Can You Legally Waive Your Patients’ Co-Pays?
Before you waive copayment for a patient, here are a few risks and situations to consider.
As healthcare providers, you understand that medical expenses can be overwhelming for your patients. And while waiving all costs is not possible, you wonder if you should routinely waive the copayment requirements for your most vulnerable patient populations: seniors and lower-income patients. The answer is that waiving a patient’s co-pay is sometimes appropriate. Let’s break down the risks of routinely waiving co-pays and discuss when it may be allowed.
Risks for waiving co-pays under Medicare and Medicaid
Routinely or regularly waiving co-pays for Medicare or Medicaid patients poses several issues for your practice. Because both Medicare and Medicaid are federally funded programs, you run the risk of violating several federal laws.
False Claims Act Violations
First, you risk violating the False Claims Act, which makes it illegal to knowingly submit a false claim to the government, causing someone else to submit a false claim to the government, or knowingly making a false record or statement in order to get a false claim paid by the government. Basically, the False Claims Act makes defrauding the government illegal.
When a medical practice waives a co-pay and then submits the full claim amount to Medicare or Medicaid, the provider often misstates the actual cost of the service or product. For example, if the provider charges $100 for a service but then routinely waives the $20 co-pay, then the actual cost of the service is $80. If Medicare pays 80% of the patient’s bill, that means that Medicare should be paying 80% of $80 (which is $64), and not 80% of $100. If this hypothetical practice filed a claim for $100 with Medicare – expecting to get reimbursed for $80 and then “waive” the $20 copay – it would’ve defrauded Medicare by $16.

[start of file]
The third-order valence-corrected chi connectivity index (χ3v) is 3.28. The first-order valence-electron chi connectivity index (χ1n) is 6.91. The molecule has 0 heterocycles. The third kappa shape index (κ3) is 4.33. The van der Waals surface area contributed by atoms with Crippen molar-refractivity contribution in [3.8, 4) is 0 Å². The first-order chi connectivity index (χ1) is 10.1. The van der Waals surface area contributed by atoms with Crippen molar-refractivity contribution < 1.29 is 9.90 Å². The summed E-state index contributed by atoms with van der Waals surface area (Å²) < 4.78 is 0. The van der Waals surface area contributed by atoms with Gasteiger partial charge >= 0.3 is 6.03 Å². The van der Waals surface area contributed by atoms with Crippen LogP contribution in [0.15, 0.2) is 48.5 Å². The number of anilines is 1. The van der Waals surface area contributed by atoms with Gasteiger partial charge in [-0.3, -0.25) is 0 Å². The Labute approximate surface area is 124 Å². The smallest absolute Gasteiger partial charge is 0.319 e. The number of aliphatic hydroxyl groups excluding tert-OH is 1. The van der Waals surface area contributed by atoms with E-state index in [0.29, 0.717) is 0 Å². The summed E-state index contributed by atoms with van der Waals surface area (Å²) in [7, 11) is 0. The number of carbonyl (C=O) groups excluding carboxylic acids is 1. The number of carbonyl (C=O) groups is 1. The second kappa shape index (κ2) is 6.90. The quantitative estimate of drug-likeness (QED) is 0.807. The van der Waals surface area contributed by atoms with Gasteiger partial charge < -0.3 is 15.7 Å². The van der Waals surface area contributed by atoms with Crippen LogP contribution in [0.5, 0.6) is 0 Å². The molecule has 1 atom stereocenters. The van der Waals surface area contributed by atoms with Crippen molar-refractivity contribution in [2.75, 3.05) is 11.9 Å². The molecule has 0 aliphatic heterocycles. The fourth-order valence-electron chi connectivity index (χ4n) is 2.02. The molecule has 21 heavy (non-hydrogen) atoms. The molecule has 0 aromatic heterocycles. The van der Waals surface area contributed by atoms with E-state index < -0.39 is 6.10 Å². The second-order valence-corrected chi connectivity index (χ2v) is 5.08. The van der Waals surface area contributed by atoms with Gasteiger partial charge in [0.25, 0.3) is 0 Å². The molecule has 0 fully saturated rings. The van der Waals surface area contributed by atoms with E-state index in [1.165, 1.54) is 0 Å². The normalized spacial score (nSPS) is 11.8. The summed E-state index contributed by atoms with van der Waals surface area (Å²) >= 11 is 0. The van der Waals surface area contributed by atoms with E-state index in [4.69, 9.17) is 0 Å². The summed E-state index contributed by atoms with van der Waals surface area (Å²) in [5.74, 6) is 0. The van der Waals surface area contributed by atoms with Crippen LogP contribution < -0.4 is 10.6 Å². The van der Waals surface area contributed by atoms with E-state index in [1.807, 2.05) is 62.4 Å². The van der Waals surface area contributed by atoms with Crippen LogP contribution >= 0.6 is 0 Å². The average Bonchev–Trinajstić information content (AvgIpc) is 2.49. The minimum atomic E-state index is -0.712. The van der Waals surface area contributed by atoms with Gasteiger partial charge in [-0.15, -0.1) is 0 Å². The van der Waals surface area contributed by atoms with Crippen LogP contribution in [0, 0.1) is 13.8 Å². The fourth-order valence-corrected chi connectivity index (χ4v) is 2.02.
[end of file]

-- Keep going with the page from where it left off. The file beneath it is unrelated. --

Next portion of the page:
The False Claims Act carries civil, administrative, and criminal penalties. A violation could result in: a federal prison sentence, large fines, and exclusion from federally funded healthcare programs.
Anti-Kickback Statute Violations
Second, by routinely waiving patients’ co-pays, you also risk liability under the Anti-Kickback Statute. This statute prohibits the exchange of anything of value (e.g., discounting a co-pay to $0) for referrals for services that are payable by federal programs, like Medicare or Medicaid.
In a 1994 Special Fraud Alert, the Office of the Inspector General of the U.S. Department of Health and Human Services (HHS) noted that when providers routinely waive financial obligations, except in the cases of genuine financial hardship, providers may be unlawfully inducing that patient to purchase more products or services from the provider. This is problematic for two reasons: it violates the Anti-Kickback Statute and it can promote the over-utilization of federally funded healthcare programs.
The results of violating the Anti-Kickback Statute can be costly, with penalties including criminal prosecution and significant criminal fines, as well as exclusion from federally funded healthcare programs.
Decrease in Medicare Reimbursements
According to data from the Centers for Medicare and Medicaid Services (CMS), fewer providers are opting out of Medicare, which means that they increasingly rely on Medicare reimbursements in their practice. Routinely waiving co-pays can lead to reduced Medicare reimbursements.
Under the Medicare Claims Processing Manual, a co-pay is included in the reasonable charge for a product or service. Therefore, if a Medicare carrier determines that you routinely discount your patients’ co-pay obligations to $0, several things happen. Medicare will:
- process the current claim based on the actual (not billed) charge
- reduce the provider customary charge by 20%
- refer you and your practice for additional investigation for fraud and abuse of federally funded programs.